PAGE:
PETALING JAYA: The Sarawak Dayak Iban Association (Sadia) wants the deadline for citizenship applications of stateless children made through a special task force in the state to be extended beyond Dec 31.
Its central executive committee member Peter John Jaban said the indigenous communities there were appealing for the application process for identification documents to be extended as there were still too many children who had not yet been dealt with.
He said there were an estimated 290,437 stateless children currently without citizenship in Sarawak and the rest of the country.
“We would be glad to provide more input and data to the task force because there are still many cases of statelessness among the indigenous peoples, especially the schooling children,” he said in a statement today.
He thanked Sarawak Welfare, Women and Community Wellbeing Minister Fatimah Abdullah for spearheading the task force and resolving many cases of statelessness among Sarawakians.
He said however there was a need for the process to be given more time.
The task force was announced by Deputy Prime Minister Ahmad Zahid Hamidi on Sept 15, 2015 and headed by Minister in the Prime Minister’s Department Joseph Entulu Belaun, with a deadline to settle the problem by Dec 31 this year.
On Nov 5, Zahid, who is also home minister, said all applications already forwarded to the ministry by the Sarawak government were targeted to be resolved by Dec 1.
He said the government wanted to solve the problems of stateless children and individuals in Sarawak by September 2018.
“We are serious in resolving this long-standing issue, where some of the children born in Sarawak but not having the proper documentation cannot even go to school,” he had said.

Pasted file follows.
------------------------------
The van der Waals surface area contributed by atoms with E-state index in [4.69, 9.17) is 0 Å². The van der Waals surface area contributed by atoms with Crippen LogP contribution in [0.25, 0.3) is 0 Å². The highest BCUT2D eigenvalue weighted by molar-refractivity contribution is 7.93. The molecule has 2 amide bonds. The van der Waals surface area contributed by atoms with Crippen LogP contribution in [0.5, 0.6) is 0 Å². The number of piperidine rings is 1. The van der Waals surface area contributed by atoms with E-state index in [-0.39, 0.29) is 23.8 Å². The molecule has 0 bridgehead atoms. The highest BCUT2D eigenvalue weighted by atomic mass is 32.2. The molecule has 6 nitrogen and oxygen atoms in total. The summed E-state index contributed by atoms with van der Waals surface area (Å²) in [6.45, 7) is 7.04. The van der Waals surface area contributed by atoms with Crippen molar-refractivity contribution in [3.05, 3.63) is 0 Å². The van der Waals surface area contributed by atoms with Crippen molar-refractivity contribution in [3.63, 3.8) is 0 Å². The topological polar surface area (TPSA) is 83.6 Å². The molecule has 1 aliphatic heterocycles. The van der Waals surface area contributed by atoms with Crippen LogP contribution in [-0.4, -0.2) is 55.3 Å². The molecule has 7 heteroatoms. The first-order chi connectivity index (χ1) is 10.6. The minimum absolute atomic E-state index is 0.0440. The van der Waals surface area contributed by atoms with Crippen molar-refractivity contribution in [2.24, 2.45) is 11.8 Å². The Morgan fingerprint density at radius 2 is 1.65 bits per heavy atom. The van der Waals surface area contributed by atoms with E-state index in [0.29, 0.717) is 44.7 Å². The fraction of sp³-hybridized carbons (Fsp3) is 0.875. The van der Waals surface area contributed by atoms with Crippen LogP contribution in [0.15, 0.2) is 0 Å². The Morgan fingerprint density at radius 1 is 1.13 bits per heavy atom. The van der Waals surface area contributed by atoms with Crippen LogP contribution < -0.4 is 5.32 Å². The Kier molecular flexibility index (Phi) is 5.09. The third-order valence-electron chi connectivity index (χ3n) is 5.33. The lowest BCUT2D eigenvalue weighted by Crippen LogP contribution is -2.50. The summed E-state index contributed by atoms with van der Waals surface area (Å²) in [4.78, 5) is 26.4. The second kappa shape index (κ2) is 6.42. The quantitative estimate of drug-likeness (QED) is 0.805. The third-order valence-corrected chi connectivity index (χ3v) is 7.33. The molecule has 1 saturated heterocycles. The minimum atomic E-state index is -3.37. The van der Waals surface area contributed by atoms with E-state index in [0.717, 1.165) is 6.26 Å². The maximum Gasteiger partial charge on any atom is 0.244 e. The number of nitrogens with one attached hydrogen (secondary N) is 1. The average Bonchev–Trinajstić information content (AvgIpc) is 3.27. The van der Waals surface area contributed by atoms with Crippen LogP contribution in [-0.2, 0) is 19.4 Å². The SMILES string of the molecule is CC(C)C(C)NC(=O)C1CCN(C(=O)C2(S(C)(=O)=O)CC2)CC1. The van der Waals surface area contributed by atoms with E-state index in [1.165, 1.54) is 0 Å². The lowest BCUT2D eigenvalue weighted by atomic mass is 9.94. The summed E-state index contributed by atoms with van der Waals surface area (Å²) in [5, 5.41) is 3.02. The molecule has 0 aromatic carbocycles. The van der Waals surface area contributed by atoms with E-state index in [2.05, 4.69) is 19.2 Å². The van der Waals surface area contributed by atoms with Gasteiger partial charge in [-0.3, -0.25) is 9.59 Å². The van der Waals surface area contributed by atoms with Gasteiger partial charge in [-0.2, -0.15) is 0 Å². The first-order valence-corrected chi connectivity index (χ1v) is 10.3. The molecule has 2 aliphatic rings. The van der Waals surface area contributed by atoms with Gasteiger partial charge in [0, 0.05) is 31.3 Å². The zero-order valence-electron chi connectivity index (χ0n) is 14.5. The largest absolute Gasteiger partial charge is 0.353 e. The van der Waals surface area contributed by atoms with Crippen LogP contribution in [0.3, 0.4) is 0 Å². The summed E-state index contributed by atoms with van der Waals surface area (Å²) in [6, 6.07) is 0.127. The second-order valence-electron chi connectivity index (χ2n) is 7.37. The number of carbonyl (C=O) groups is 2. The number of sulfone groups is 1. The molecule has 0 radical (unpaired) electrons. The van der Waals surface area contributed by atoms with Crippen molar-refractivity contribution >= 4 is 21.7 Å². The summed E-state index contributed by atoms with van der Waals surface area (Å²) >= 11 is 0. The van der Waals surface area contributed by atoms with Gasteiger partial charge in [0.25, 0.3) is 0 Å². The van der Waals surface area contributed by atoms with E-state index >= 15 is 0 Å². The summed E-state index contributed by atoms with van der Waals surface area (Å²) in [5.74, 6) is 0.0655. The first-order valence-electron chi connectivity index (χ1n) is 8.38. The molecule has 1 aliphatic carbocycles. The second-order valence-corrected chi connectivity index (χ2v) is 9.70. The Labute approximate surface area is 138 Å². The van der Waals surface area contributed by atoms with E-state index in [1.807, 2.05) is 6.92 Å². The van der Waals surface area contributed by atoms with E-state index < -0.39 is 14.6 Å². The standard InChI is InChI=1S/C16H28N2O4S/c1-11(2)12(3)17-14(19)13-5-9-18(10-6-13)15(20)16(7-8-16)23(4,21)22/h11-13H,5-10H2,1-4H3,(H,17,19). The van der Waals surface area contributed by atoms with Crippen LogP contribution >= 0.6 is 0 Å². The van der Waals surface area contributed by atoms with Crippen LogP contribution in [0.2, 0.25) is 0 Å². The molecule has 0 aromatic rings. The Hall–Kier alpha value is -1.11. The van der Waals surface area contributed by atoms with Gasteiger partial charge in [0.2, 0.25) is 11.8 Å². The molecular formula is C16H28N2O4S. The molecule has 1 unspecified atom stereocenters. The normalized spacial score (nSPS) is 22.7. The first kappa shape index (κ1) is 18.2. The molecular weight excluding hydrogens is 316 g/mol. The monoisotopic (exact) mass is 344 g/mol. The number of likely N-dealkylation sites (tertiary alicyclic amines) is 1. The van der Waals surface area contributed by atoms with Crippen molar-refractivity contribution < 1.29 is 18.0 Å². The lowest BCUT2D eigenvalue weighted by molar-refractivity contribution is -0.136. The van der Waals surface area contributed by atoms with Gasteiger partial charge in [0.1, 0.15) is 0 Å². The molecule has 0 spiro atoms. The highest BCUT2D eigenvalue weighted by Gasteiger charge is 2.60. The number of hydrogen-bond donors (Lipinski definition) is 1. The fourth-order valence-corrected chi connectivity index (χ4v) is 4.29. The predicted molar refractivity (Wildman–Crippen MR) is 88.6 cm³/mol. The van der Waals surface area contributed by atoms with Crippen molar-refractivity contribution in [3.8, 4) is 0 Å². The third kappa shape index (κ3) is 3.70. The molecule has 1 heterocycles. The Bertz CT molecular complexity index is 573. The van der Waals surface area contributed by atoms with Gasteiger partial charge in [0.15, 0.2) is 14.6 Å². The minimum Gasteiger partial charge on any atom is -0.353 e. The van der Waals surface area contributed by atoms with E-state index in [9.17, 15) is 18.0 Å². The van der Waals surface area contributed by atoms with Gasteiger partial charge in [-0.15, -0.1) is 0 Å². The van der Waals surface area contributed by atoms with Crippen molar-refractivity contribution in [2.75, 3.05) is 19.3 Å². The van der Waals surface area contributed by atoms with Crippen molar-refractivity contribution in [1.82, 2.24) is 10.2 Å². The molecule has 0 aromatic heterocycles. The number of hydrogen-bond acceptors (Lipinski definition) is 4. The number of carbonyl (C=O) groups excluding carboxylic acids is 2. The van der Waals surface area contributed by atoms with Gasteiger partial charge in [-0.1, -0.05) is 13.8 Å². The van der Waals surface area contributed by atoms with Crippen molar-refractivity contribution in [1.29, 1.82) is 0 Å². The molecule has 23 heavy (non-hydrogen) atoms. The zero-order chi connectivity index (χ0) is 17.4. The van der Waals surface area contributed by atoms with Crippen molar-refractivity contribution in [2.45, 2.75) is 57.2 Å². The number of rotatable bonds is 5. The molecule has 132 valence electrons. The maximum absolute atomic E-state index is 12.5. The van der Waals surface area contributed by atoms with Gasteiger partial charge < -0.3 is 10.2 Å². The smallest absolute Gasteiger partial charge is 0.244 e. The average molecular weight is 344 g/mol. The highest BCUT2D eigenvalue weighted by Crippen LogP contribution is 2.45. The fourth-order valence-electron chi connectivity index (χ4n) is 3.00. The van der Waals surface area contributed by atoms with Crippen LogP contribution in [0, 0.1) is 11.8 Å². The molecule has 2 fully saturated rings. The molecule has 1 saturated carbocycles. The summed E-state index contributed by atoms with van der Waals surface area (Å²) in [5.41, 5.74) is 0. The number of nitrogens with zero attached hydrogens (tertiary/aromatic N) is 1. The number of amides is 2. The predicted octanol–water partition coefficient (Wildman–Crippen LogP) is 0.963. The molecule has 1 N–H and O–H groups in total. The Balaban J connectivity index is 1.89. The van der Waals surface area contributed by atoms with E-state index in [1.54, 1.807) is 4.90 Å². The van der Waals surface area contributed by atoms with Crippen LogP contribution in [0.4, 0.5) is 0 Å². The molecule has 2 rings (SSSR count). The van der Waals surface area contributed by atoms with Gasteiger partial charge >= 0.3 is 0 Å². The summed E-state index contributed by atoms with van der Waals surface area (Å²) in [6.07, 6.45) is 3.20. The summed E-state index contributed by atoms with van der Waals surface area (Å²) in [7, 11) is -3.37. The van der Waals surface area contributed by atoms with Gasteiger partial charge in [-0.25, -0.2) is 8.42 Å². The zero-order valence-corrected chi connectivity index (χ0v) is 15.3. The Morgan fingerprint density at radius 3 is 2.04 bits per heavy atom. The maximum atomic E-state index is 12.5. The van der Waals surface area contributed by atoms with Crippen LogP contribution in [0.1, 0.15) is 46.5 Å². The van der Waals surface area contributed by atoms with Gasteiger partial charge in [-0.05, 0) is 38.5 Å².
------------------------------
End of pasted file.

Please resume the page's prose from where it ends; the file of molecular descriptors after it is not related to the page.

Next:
“Even those aged above 21 now are having complications when applying for jobs.”
Meanwhile, Sadia resource person Bill Jugah said there were still cases of statelessness in areas where the National Registration Department (NRD) had yet to mobilise the task force, such as the SK Lubok Bedil school in Song district.
He said he was informed that most of the students there were without identification documents, while 14 pupils at SMK Balleh in Kapit were stateless as of June.
“There are about 80 students in SK Lubok Bedil while the status of the SMK Balleh students still remains unresolved, going by the recent announcement by (Deputy Chief Minister) Datuk Seri Dr James Jemut Masing in taking up the case of three of the 14 students to the relevant authorities for follow-up,” he said.
Jaban also claimed he had received information that the NRD was withholding letters from the Sarawak Islamic Council (Mais) on individuals converted to Islam as children who had applied to leave the religion upon reaching adulthood.
“This is a grave concern where complications such as having difficulties in registering their marriages and not (being) able to live their lives and practise their preferred religions freely have arisen,” he said.
Last year, Jaban threatened to take the NRD to court for not recognising Adat (native customary) marriages and for allegedly destroying the birth certificate of a Bidayuh girl.